Helen Hobson rinses every ounce of starch out of the wimple as Mother Abbess and manages the feat of making “Climb Ev’ry Mountain” sound neither like an unassailable Wagnerian aria, nor a noisy afternoon on a football terrace. It’s certainly the most warmly approachable and engaging performance of this part I’ve ever seen.

The von Trapp children are played by rotating teams, but on our press night they were unforced, clearly-sung and even though the pigtailed Brigitta and Louisa seemed to be auditioning forMatilda, entirely natural: Alistair David’s multi-directional choreography certainly brings out their best and adds drama and interest to their otherwise black-and-white personalities.

The stage show makes much more than the movie out of the conflict between the proudly Austrian Georg von Trapp and his friends and neighbours who might counsel cooperation with Germany in the coming months. This forms the rift in his relationship with Baroness Elsa Schraeder, beautifully illustrated in Caroline Keiff’s visually and musically perfect performance. She has two great numbers with the always-reliable Michael Matus, who plays musical impresario Max Detweiler, the upbeat “How Can Love Survive” in which they debate how tough it is for two wealthy people to date when neither can be seen to be sacrificing him or herself for the other, and the surprisingly thoughtful – for Sound of Music – “No Way To Stop It” in which the inevitability of political appeasement is articulated.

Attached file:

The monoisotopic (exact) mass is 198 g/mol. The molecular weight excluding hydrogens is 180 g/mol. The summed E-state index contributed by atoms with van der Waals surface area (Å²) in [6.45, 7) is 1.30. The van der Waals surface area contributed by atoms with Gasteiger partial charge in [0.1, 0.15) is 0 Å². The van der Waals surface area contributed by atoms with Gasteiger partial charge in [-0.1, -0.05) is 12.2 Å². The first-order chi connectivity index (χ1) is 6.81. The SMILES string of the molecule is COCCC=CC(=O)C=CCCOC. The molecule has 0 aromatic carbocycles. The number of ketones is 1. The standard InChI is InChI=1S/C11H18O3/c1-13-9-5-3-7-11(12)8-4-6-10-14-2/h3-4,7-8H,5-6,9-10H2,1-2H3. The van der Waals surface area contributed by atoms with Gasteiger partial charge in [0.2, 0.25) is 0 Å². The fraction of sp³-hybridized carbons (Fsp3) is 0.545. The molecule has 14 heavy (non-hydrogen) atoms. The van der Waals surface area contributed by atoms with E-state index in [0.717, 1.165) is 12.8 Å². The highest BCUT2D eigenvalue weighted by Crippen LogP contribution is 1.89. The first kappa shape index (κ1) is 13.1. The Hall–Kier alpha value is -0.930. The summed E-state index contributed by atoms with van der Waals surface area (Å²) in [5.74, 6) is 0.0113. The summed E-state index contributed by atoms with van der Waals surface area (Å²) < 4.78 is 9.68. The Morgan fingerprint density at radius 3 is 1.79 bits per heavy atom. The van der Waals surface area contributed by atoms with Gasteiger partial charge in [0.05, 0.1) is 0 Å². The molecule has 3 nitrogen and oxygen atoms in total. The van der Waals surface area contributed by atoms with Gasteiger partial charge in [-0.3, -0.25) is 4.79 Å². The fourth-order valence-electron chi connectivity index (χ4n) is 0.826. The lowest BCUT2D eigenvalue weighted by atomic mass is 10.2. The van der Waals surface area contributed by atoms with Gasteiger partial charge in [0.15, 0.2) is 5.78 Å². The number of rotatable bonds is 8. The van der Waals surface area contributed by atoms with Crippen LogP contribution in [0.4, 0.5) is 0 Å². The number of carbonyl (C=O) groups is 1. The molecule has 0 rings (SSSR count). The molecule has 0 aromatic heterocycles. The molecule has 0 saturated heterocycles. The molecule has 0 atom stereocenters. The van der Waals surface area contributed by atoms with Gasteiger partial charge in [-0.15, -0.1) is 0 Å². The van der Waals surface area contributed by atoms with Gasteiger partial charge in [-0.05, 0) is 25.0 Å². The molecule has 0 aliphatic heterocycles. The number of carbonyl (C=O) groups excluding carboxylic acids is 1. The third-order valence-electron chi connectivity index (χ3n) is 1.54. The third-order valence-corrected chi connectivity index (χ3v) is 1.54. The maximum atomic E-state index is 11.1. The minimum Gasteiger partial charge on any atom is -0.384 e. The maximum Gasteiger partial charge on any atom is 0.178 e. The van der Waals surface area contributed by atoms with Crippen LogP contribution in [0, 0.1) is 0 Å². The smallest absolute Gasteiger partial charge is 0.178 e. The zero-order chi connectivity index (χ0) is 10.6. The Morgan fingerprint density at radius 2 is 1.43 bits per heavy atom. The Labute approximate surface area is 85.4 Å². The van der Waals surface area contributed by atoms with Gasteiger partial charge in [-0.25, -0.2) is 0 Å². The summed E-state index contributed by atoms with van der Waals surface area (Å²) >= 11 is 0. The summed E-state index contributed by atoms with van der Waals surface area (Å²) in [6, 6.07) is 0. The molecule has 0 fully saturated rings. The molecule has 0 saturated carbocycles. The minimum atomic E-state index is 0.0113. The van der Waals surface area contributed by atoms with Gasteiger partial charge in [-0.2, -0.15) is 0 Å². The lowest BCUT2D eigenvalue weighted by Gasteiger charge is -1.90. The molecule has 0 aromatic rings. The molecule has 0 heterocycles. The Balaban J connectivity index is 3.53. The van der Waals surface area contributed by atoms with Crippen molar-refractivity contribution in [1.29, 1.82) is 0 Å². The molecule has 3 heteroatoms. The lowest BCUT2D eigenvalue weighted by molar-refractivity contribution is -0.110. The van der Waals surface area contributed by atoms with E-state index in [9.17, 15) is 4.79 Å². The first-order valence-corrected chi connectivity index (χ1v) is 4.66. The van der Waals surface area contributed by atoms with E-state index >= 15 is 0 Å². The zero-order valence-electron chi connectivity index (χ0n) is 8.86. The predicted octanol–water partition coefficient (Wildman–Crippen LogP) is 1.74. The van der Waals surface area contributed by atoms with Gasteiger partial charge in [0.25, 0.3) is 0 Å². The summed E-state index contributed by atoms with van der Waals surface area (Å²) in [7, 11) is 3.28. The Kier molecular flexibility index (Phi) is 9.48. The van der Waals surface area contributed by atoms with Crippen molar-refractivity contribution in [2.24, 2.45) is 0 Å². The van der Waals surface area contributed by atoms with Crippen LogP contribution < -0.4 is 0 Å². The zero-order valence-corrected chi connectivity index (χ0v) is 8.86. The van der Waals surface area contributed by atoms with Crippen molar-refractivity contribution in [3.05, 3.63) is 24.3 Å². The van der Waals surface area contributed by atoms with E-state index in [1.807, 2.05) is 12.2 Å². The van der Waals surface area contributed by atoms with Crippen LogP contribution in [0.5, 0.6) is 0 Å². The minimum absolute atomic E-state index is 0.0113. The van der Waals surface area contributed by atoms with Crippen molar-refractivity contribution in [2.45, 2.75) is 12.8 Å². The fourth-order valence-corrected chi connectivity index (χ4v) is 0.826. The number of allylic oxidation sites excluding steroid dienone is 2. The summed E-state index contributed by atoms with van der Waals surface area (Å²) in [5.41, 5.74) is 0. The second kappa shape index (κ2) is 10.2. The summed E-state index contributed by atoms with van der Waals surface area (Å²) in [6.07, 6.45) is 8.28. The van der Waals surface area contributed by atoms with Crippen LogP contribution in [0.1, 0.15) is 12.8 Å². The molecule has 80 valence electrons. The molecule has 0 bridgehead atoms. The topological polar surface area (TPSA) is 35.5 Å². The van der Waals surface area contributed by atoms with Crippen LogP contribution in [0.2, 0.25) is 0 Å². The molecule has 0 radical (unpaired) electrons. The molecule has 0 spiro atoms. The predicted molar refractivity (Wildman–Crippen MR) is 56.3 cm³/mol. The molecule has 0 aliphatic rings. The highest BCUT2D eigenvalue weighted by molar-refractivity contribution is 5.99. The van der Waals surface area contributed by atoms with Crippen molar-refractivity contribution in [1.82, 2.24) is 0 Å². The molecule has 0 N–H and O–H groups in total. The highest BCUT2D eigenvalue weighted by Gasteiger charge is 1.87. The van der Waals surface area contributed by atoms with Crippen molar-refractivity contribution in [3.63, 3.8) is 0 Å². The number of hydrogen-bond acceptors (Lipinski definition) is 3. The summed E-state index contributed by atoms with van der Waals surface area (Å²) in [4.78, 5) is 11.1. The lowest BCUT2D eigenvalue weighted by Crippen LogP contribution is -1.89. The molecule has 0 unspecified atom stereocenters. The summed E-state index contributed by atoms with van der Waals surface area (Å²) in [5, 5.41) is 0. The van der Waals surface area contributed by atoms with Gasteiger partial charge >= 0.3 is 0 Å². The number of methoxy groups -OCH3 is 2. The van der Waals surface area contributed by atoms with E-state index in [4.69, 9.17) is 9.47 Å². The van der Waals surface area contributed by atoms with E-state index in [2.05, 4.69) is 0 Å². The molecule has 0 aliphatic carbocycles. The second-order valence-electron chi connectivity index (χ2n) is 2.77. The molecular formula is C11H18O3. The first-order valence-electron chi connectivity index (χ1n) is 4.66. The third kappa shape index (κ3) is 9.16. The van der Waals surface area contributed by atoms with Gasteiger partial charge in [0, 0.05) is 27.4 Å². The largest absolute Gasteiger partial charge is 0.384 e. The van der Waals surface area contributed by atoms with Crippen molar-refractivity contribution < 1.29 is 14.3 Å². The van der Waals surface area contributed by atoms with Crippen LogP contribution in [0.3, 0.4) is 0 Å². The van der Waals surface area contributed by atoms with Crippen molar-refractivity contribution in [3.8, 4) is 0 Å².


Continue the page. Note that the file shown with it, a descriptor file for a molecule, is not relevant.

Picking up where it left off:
If there’s a weakness in the performances it’s the unconvincing secondary romance between eldest daughter Liesl, a solid but uncharismatic Faye Brookes, and Joshua Tonks’ Fassbinder-camp telegraph-boy-turned-Hitler-Youth Rolf Gruber. It made it harder to care that circumstances should separate them, or appreciate his loyalty in not giving them up to the Germans.

The moated set by Peter McKintosh serves all purposes – mostly by changing its doorways and windows to indicate Nonnberg Abbey, the von Trapp mansion or the Salzburger Festspielhaus, and Maria uses the stairways of the auditorium to make her first entrance from the mountains. Unfortunately, some of her thunder was stolen by a chubby London pigeon which chose the same moment to walk purposefully over one of the moat’s bridges, across the stage, and exit by the other. It’s that sort of incident that makes the Open Air Theatre in Regent’s Park such a thoroughly enjoyable experience and whilst this production isn’t groundbreaking or controversial, it fits its setting perfectly.

Incidentally, and in the interests of claiming credit for the absolute thoroughness of One Stop Arts’ journalistic research: I’d like to point out I am possibly the only reviewer who has actually slept in the von Trapp villa in Salzburg. In the bedroom of Maria’s eldest daughter.  With a storm in the night.

Date reviewed: Tuesday 6th August 2013

Image © Johan Persson

One Stop ArtsOriginally published on One Stop Arts.